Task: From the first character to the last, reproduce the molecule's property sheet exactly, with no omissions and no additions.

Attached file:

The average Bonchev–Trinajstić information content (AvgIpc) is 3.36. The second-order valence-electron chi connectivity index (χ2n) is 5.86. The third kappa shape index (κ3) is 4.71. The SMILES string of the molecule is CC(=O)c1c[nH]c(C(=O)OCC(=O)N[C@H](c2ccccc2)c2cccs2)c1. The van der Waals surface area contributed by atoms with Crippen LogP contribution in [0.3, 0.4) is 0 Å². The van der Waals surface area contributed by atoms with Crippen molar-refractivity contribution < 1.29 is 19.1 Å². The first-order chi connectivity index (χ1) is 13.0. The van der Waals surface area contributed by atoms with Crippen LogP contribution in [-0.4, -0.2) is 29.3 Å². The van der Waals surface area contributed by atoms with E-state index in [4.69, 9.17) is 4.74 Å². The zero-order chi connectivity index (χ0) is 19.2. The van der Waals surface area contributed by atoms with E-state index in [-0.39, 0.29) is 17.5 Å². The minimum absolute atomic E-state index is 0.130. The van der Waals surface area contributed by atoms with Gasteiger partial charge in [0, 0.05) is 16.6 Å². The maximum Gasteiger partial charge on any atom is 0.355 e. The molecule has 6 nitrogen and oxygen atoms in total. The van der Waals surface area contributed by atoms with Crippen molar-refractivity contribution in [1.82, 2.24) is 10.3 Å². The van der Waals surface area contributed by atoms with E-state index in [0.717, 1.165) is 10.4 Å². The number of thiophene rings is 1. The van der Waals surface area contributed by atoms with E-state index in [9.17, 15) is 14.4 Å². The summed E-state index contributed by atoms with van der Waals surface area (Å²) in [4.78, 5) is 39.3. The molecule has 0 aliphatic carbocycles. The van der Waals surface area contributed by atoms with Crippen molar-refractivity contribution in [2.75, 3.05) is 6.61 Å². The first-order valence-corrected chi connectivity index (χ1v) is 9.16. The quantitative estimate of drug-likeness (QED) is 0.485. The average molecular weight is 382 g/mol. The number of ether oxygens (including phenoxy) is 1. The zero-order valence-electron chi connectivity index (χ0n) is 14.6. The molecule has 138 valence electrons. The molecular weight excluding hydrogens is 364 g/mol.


The average Bonchev–Trinajstić information content (AvgIpc) is 3.36. The second-order valence-electron chi connectivity index (χ2n) is 5.86. The third kappa shape index (κ3) is 4.71. The SMILES string of the molecule is CC(=O)c1c[nH]c(C(=O)OCC(=O)N[C@H](c2ccccc2)c2cccs2)c1. The van der Waals surface area contributed by atoms with Crippen LogP contribution in [0.3, 0.4) is 0 Å². The van der Waals surface area contributed by atoms with Crippen molar-refractivity contribution < 1.29 is 19.1 Å². The first-order chi connectivity index (χ1) is 13.0. The van der Waals surface area contributed by atoms with Crippen LogP contribution in [-0.4, -0.2) is 29.3 Å². The van der Waals surface area contributed by atoms with E-state index in [4.69, 9.17) is 4.74 Å². The zero-order chi connectivity index (χ0) is 19.2. The van der Waals surface area contributed by atoms with E-state index in [-0.39, 0.29) is 17.5 Å². The minimum absolute atomic E-state index is 0.130. The van der Waals surface area contributed by atoms with Gasteiger partial charge in [0, 0.05) is 16.6 Å². The maximum Gasteiger partial charge on any atom is 0.355 e. The molecule has 6 nitrogen and oxygen atoms in total. The van der Waals surface area contributed by atoms with Crippen molar-refractivity contribution in [1.82, 2.24) is 10.3 Å². The van der Waals surface area contributed by atoms with E-state index in [0.717, 1.165) is 10.4 Å². The number of thiophene rings is 1. The van der Waals surface area contributed by atoms with E-state index in [9.17, 15) is 14.4 Å². The summed E-state index contributed by atoms with van der Waals surface area (Å²) in [4.78, 5) is 39.3. The molecule has 0 aliphatic carbocycles. The van der Waals surface area contributed by atoms with Crippen molar-refractivity contribution in [2.75, 3.05) is 6.61 Å². The first-order valence-corrected chi connectivity index (χ1v) is 9.16. The quantitative estimate of drug-likeness (QED) is 0.485. The average molecular weight is 382 g/mol. The number of ether oxygens (including phenoxy) is 1. The zero-order valence-electron chi connectivity index (χ0n) is 14.6. The molecule has 138 valence electrons. The molecular weight excluding hydrogens is 364 g/mol.